As for our circumstance, there are several reported cases that mimicked other kinds of intracranial tumors on imaging and were later proven otherwise by pathologic confirmation15,16). It has been debated that weighing hormone levels earlier could avoid unnecessary biopsy and/or surgical interventions11,17). However, deeming surgery unnecessary may just be a conclusion by hindsight5). In a comprehensive review published in 2019, Shuman et al. reviewed 85 cases of EPAs from 64 eligible publications out of 116 publications searched to date. According to the review, EPAs tend to be more active. Approximately 85% of tumors (72 out of 85 cases) were secretory; 50 cases were clinically functional and 35 were non-functional. This is a significantly higher ratio than that of pituitary adenomas. More importantly, in contrast to most pituitary tumors being considered benign, six out of 85 EPAs were reported to be malignant5). Furthermore, Mason et al. reported 10 cases of ACTH-secreting EPAs and found that only six cases showed corresponding MR with operative findings8).
Considering that ectopic pituitary adenomas and pituitary adenomas in general have a slightly different pathophysiology, and that imaging studies can only provide a limited amount of information, the need for tissue confirmation is crucial for diagnosis. In our case of asymptomatic and ectopic pituitary adenoma, although follow-up observation was considered as an option, consequent growth to a symptomatic mass was one of the concerns. Furthermore, an initial imaging study suggested multiple differential diagnoses. Thus, preservation of the pituitary stalk, surgical biopsy, and removal were decided.
The transcranial approach is often considered when managing suprasellar lesions, in addition to trans-sellar, transdiaphragmatic, pterional, and trans-sphenoidal approaches11,18-19). In our case, the trans-sphenoidal endonasal approach was selected.


Ectopic pituitary adenomas are rare, especially those that are nonfunctioning and confined within the pituitary stalk. Pituitary adenomas found in the suprasellar region sometimes require differential diagnoses of craniopharyngioma, germ cell tumors, or neuroepithelial tumors. When diagnosing juxta-sellar tumors, pituitary adenomas should be considered as a possibility; hormone profiles must be evaluated to avoid unnecessary surgery. Suprasellar lesions of EPAs may be safely removed via the endonasal route. When removing tumors within the pituitary stalk, if possible, the pituitary stalk and gland should be preserved.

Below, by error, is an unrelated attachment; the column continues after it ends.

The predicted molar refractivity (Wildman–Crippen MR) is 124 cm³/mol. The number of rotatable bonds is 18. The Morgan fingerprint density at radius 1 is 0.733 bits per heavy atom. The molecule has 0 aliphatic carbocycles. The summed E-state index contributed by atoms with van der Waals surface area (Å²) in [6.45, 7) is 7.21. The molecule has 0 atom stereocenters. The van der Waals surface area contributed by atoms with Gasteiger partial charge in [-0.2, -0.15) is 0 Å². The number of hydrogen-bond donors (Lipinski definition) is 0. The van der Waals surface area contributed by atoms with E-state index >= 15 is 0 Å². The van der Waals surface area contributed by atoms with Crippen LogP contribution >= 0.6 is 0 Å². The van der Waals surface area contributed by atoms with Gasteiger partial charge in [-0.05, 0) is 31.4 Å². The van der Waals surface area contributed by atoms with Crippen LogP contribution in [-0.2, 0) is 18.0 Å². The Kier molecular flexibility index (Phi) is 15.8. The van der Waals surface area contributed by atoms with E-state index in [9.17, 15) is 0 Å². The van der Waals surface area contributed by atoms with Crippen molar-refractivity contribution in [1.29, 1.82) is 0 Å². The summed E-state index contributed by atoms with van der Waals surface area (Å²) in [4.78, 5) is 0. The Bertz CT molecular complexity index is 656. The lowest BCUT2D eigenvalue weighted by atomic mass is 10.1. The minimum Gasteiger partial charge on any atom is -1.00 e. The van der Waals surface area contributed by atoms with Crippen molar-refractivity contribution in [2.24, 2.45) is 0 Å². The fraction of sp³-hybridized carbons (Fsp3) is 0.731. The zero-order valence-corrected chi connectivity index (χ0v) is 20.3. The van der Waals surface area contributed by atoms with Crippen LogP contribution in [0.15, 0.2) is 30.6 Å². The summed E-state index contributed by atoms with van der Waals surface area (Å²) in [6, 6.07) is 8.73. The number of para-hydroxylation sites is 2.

Conflict of interest

No potential conflict of interest relevant to this article was reported.

Table and Figures

Fig. 1.
Preoperative computed tomography (CT) and magnetic resonance image (MRI). (A) A high-density mass of 8 mm in diameter was shown in the pituitary stalk. (B) T1-weighted image showed a mass with moderate-intensity signals within the pituitary stalk. (C, D) The tumor was heterogeneously enhanced and bulging into the third ventricle.
Fig. 2.
Endoscopic operative view. (A) The pituitary stalk was thickened in diameter. (B) A vertical incision was made on the pituitary stalk. (C) Through the opening, the tumor was curetted and sucked out. (D) Structure of the pituitary stalk was preserved.
Fig. 3.
Pathologic diagnosis confirmed pituitary adenoma. (A) Hematoxylin-eosin stain of the specimen (×400). (B) Immunohistochemistry markers for growth hormone (GH), adrenocorticotropic hormone (ACTH), Prolactin, thyroid-stimulating hormone (TSH), luteinizing hormone (LH), follicle-stimulating hormone (FSH) were negative. (C) Synaptophysin, CK8 &18 showed positive. (D)MIB-1 labeling index showed around 4%.
Fig. 4.
The 2-year follow-up magnetic resonance images show completely resected tumor with no evidence of recurrence and anatomically preserved pituitary stalk in the (A) coronal and (B) sagittal section.
Table 1.
Reported cases of ectopic pituitary adenoma in the pituitary stalk
Case Author, Year Size Secretory function Surgery
1 Tal A, 19937) - ACTH -
2 Mason RB et al., 19978) 5 mm ACTH T.S.A.
3 7 mm ACTH T.S.A.
4 5 mm ACTH T.S.A.
5 7 mm ACTH T.S.A.
6 Peker S et al, 20056) 1 cm Prolactin Pterional approach

T.S.A: Endonasal transsphenoidal approach, ACTH: Adrenocorticotropic hormone.